Compaq had signed a pact last summer to buy $300 million worth of Cabletron equipment a year. The PC manufacturer was planning to resell Cabletron's products under its own name, but wanted out of the agreement after deciding to move away from the networking business.
Cabletron agreed in September to revamp the deal. In recently filed documents to the Securities and Exchange Commission, Compaq agreed on a final purchase of $85 million for Compaq-branded equipment to sell to its customers. Compaq also gave Cabletron $25 million to remove minimum quarterly purchase requirements, and another $13 million to pay for its costs to manufacture the branded equipment.
Compaq's professional services unit will continue to sell Cabletron's networking equipment, and for the first time, sell its network management software for the next two years. However, there are no revenue requirements attached to the arrangement, according to the SEC filing.
In a separate agreement, Compaq invested $14 million in Cabletron's network management software subsidiary, Aprisma Management Technologies, the SEC document said.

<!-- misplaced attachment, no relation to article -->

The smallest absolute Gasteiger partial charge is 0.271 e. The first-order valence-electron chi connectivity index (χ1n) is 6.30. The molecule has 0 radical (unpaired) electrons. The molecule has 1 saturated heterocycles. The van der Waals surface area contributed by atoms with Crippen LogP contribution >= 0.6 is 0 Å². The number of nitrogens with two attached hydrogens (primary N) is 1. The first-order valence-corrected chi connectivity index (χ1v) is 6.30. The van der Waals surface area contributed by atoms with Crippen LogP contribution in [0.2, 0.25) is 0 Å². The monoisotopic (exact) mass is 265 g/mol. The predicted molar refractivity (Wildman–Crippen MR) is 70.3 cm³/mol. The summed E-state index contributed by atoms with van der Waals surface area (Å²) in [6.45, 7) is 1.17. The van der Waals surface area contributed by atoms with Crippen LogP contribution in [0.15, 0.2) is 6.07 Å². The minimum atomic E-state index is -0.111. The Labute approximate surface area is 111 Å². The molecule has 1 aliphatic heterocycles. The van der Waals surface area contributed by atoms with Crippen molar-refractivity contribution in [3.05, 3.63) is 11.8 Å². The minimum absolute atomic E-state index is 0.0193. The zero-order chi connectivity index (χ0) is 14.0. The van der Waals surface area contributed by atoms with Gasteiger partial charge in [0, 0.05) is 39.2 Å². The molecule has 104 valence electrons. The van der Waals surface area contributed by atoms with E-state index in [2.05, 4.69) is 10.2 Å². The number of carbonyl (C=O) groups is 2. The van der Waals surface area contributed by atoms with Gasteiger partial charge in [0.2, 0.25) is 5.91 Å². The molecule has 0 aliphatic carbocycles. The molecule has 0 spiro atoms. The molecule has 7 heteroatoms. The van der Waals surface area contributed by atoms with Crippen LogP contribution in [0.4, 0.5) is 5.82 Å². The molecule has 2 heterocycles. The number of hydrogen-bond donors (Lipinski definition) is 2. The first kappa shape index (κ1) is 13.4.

The Compaq deal represented more than 20 percent of Cabletron's $1.4 billion in yearly revenue. Cabletron executives feel they can make up for the loss of the guaranteed revenue in two ways: Compaq's professional services organization will refer its customers to Cabletron equipment and the company will gain better access to a special niche of Compaq customers--buyers of Digital Equipment's networking gear.
In 1997, Cabletron bought Digital's networking equipment division with the stipulation that Digital would sell more than $1 billion worth of Cabletron equipment over three years. Compaq inherited the deal when it purchased the rest of Digital in 1998. Compaq re-worked the contract last year before deciding to get out of the networking business.
With the reselling agreement canceled, Cabletron can now sell directly to the former base of Digital customers, which historically accounted for $500 million to $600 million in sales a year, Cabletron executives have said.
But Dataquest analyst John Armstrong said sales of networking equipment to businesses have become stagnant. Cabletron is more likely to recoup the lost Compaq revenue with its new strategy to sell to Internet service providers and telecommunications firms, he said.
Cabletron also sold its manufacturing plants to Flextronics International for about $100 million. Flextronics, based in San Jose, Calif., will hire Cabletron's 1,000 employees based in manufacturing plants in Rochester, N.H., and Limerick, Ireland.
Flextronics will now manufacture half of Cabletron's hardware and software. A handful of other manufacturers, including Celestica, will build the other half of Cabletron's equipment, a Cabletron spokesman said.